Anyway, after that, I was working on making improvements to your kneser.gp / tetcomplex.gp code (which I'll get around to posting some day), so I ported the code to PARI/gp. In the process, I checked your coefficients, and the accuracy degrades pretty quickly. By the last few coefficients, they're not accurate to more than a few decimal places.

I've been meaning to post it here for a few months, but I got busy with other projects (most recently, the binary partition sequence). MorgothV8's recent thread on fixed points prompted me to finally post my fixed point code. If you're interested, the code is posted in that thread:

http://math.eretrandre.org/tetrationforu...60#pid7460

By the way, you mentioned that there is a large range of convergence. When I first analyzed the Taylor series, it seemed to have a radius of convergence of about 2.5-2.6, give or take. Keep in mind we're working in units of sqrt(log(log(z))+1), which corresponds to a radius of about 6.0-6.5 in units of log(log(z))+1. That number is really close to 2*pi, so I was initially tempted to assume that it had something to do with a singularity in a nearby branch.

However, when I looked at where the values of the function "explode", it was near large negative values of log(log(z))+1, which corresponds to bases just above 1, e.g., 1.0001.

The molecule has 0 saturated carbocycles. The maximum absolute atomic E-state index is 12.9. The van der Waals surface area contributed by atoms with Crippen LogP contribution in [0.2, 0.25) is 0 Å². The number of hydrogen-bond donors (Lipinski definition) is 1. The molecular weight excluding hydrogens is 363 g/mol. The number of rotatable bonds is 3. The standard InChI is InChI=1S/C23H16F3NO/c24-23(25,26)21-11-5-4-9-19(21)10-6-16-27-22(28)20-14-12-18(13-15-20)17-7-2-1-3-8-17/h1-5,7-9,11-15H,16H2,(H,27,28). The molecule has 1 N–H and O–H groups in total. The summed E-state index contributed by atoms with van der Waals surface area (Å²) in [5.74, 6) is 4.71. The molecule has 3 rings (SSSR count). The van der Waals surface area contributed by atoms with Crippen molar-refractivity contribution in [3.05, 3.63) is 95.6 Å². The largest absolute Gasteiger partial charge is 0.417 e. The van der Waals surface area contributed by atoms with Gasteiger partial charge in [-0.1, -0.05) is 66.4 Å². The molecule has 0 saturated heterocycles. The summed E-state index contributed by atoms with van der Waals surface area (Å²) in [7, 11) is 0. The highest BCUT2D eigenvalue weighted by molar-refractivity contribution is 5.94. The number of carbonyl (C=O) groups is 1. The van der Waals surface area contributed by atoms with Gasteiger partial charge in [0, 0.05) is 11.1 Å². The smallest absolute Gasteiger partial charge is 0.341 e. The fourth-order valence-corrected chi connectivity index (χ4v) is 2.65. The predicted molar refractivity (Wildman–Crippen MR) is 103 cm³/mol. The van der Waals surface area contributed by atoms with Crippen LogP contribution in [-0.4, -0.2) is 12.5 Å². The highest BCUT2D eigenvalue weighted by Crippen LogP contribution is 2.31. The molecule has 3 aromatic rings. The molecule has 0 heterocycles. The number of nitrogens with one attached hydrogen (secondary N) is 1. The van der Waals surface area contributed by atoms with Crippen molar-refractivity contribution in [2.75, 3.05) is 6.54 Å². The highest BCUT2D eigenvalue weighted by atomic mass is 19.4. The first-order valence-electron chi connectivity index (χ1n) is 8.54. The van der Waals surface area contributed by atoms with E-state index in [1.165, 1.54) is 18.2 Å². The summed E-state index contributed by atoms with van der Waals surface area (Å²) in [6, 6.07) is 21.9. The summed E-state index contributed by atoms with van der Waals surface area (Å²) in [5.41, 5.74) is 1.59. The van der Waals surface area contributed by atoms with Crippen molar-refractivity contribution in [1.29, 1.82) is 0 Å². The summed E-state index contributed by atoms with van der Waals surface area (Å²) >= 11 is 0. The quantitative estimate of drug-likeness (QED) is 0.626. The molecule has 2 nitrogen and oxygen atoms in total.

Well, when I thought about it, this actually makes sense. For bases very close to 1, there will be a fixed point very close to the base, and another fixed point (on the other side of e) that is very large. By very large, we could be talking a thousand, a million, a billion, etc. This is what is constricting the radius. The radius of convergence should be infinite (I think), but the coefficients in the Taylor series decay so slowly that it behaves like a singularity when you approach base 1.

I've only calculated the first 500 or so coefficients of the Taylor series for analysis, but I've found a method to roughly estimate the rate at which the coefficients decay, and it's very slow. In fact, the "effective radius" seems to climb up to about 2.6 before actually coming back down to 2.5 or less, and then eventually, slowly, climbing back up.

Consider that for a base just slightly larger than 1, the upper fixed point will be very large.

For example, for a base with an upper fixed point of 2^12 (4096), the value of abs(sqrt(ln(ln(z))+1)) is about 2.28. For 2^20 (1048576), the value of abs(sqrt(ln(ln(z))+1)) is about 3.20. Think about how many terms it would take, at a radius of 3.20, to be able to encode a value of about a million. A hundred thousand at least, I would think. So even by a hundred thousand terms, the function will behave like it has a radius of convergence of 3.5 or less. At least, that's how I perceive it, intuitively. My complex analysis isn't sharp enough to do a formal analysis.